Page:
It must be pretty frustrating, then, as well as nerve-wracking. Having all these grand plans in place, and the time counting down to when they’ll all go online. “Oh, sure,” he confirms. “We’re so close now. It’s really exciting though – I guess it depends when you ask, really. If you asked on each different day you’d get a different answer; it doesn’t really correlate to the day of the week. I’d either be having a nervous breakdown or be really, really excited. But ultimately we’ve got what we need in place and are committed to making incredible beer. That will happen. We’re not going to hit eleven out of ten on our first brew, as we’ll get used to the kit, but we’re confident we can get there.”
So, what about those brews? Russell lists the core lineup:-
True North – “A 3.7% Pale. Being a Yorkshire brewery, it’s something we need to do.”
Monachus Pale Ale – “We’ve done a US and NZ-hopped version recently.”
New World IPA – “We’ve honed and refined this [since it was contract-brewed], we never really hit where we wanted.”
822 IPA – “Our double IPA; the first recorded use of hops in this country was in 822AD by a monk called Adelhard the Elder.”
Vesuvius – “Our once-a-year triple IPA, so-called because Vesuvius is the volcano that killed Pliny.”*
Strannik – “The beer we were happiest with, when contract brewing; it will definitely be part of the core range.”
* It should be noted Russell said this hugely tongue-in-cheek; it won’t be launched specifically to take pot shots at Russian River’s standout IPA of that name…
Aside from these, Russell talked candidly about mocha porters, session IPA’s and the most craft-forward style of the moment, saisons. They haven’t actually published a full beer list yet for the trade, but he told me the first batch of Monachus has already sold out. “Most of the rest of these should be out in the next couple of months,” he reveals, although he goes on to qualify that statement about Vesuvius – “We’re not going to brew Vesuvius next week, we’ll work up to that.” I ask him, with this lineup heavy with on-point beer styles and abv’s, what will set Northern Monk apart from the plethora of small, up and coming ‘craft’ breweries. He pauses, for pretty much the first time during our conversation.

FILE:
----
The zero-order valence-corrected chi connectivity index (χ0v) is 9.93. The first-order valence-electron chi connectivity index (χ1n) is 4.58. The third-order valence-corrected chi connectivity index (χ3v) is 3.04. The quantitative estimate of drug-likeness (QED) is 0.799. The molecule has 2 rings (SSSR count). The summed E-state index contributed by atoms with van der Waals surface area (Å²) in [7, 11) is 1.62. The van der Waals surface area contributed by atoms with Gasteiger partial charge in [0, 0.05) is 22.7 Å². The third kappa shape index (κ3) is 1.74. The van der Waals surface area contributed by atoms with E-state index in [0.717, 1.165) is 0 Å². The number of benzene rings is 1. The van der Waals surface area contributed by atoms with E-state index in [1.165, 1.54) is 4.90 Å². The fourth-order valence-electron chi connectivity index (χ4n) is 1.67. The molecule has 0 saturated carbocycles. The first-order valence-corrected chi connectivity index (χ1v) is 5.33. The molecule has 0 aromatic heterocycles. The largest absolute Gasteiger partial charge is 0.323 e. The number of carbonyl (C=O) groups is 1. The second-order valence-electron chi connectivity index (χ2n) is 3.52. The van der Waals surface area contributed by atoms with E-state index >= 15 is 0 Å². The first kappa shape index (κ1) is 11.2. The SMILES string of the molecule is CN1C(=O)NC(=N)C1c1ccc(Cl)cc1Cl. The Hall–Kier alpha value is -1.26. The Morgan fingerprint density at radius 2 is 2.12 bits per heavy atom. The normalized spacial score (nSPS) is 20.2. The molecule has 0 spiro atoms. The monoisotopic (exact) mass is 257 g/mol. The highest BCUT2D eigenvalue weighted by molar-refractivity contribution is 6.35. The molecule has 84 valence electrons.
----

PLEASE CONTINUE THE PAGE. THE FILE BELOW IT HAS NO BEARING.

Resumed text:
“That’s a really curly question. The UK’s beer scene has developed so much I’m not going to sit here and say we’re going to be better than anyone else. We aspire to be up there, but we’ll have to work our arses off to get there. Ultimately we’re trying to just make the best beer we can. There’s something great to be celebrated about the monastic brewing tradition of the UK and across the rest of the world, and that kind of ties in to the community and collaborations, and things like that. It’s nice to bring those elements back to the fore.”
The Leeds launch takes place tonight (28th August) at the famed North Bar, and will feature four NMBCo beers. Further details are here, on the Facebook event page. The 25th of September event at Clerkenwell’s Craft Beer Co will feature at least twelve Northern Monk beers – potentially twice that many – and the FB page for that event is here.